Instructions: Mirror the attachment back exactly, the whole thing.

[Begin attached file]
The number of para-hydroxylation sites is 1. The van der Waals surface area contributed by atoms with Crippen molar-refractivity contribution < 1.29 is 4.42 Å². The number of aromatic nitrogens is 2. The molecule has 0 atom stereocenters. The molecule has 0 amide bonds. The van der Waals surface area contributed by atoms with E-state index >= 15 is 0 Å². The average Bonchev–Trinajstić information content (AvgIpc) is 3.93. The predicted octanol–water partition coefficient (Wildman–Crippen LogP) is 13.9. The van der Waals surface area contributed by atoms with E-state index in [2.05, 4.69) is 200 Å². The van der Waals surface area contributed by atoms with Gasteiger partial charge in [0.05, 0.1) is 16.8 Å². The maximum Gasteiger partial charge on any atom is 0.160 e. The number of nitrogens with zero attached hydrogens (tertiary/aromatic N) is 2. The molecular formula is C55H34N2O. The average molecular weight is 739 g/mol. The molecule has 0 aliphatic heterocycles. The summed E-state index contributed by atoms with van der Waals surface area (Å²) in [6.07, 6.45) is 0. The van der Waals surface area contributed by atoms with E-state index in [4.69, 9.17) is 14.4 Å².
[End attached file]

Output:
The number of para-hydroxylation sites is 1. The van der Waals surface area contributed by atoms with Crippen molar-refractivity contribution < 1.29 is 4.42 Å². The number of aromatic nitrogens is 2. The molecule has 0 atom stereocenters. The molecule has 0 amide bonds. The van der Waals surface area contributed by atoms with E-state index >= 15 is 0 Å². The average Bonchev–Trinajstić information content (AvgIpc) is 3.93. The predicted octanol–water partition coefficient (Wildman–Crippen LogP) is 13.9. The van der Waals surface area contributed by atoms with E-state index in [2.05, 4.69) is 200 Å². The van der Waals surface area contributed by atoms with Gasteiger partial charge in [0.05, 0.1) is 16.8 Å². The maximum Gasteiger partial charge on any atom is 0.160 e. The number of nitrogens with zero attached hydrogens (tertiary/aromatic N) is 2. The molecular formula is C55H34N2O. The average molecular weight is 739 g/mol. The molecule has 0 aliphatic heterocycles. The summed E-state index contributed by atoms with van der Waals surface area (Å²) in [6.07, 6.45) is 0. The van der Waals surface area contributed by atoms with E-state index in [4.69, 9.17) is 14.4 Å².